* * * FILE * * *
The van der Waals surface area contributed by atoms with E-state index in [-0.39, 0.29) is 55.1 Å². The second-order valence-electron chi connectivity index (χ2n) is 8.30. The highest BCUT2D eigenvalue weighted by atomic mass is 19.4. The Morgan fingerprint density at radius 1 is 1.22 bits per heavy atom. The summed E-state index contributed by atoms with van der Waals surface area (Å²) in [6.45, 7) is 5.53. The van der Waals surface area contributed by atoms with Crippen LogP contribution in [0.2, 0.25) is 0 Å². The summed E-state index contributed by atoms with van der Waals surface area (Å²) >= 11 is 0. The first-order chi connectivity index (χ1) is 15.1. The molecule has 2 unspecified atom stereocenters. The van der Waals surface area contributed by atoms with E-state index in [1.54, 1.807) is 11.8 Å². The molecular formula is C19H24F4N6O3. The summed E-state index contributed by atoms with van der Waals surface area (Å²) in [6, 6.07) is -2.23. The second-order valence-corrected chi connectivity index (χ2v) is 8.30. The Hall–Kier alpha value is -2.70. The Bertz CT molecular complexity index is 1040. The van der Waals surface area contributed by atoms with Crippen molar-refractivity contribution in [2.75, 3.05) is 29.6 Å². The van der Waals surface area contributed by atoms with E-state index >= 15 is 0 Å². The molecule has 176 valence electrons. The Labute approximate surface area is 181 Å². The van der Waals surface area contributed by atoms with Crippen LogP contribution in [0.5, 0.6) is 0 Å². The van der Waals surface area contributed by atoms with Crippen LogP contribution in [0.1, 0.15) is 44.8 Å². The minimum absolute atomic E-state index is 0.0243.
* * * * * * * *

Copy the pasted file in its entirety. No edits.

The van der Waals surface area contributed by atoms with E-state index in [-0.39, 0.29) is 55.1 Å². The second-order valence-electron chi connectivity index (χ2n) is 8.30. The highest BCUT2D eigenvalue weighted by atomic mass is 19.4. The Morgan fingerprint density at radius 1 is 1.22 bits per heavy atom. The summed E-state index contributed by atoms with van der Waals surface area (Å²) in [6.45, 7) is 5.53. The van der Waals surface area contributed by atoms with Crippen LogP contribution in [0.2, 0.25) is 0 Å². The summed E-state index contributed by atoms with van der Waals surface area (Å²) >= 11 is 0. The first-order chi connectivity index (χ1) is 15.1. The molecule has 2 unspecified atom stereocenters. The van der Waals surface area contributed by atoms with E-state index in [1.54, 1.807) is 11.8 Å². The molecular formula is C19H24F4N6O3. The summed E-state index contributed by atoms with van der Waals surface area (Å²) in [6, 6.07) is -2.23. The second-order valence-corrected chi connectivity index (χ2v) is 8.30. The Hall–Kier alpha value is -2.70. The Bertz CT molecular complexity index is 1040. The van der Waals surface area contributed by atoms with Crippen molar-refractivity contribution in [2.75, 3.05) is 29.6 Å². The van der Waals surface area contributed by atoms with E-state index >= 15 is 0 Å². The molecule has 176 valence electrons. The Labute approximate surface area is 181 Å². The van der Waals surface area contributed by atoms with Crippen LogP contribution in [0.5, 0.6) is 0 Å². The van der Waals surface area contributed by atoms with Crippen LogP contribution in [0.1, 0.15) is 44.8 Å². The minimum absolute atomic E-state index is 0.0243.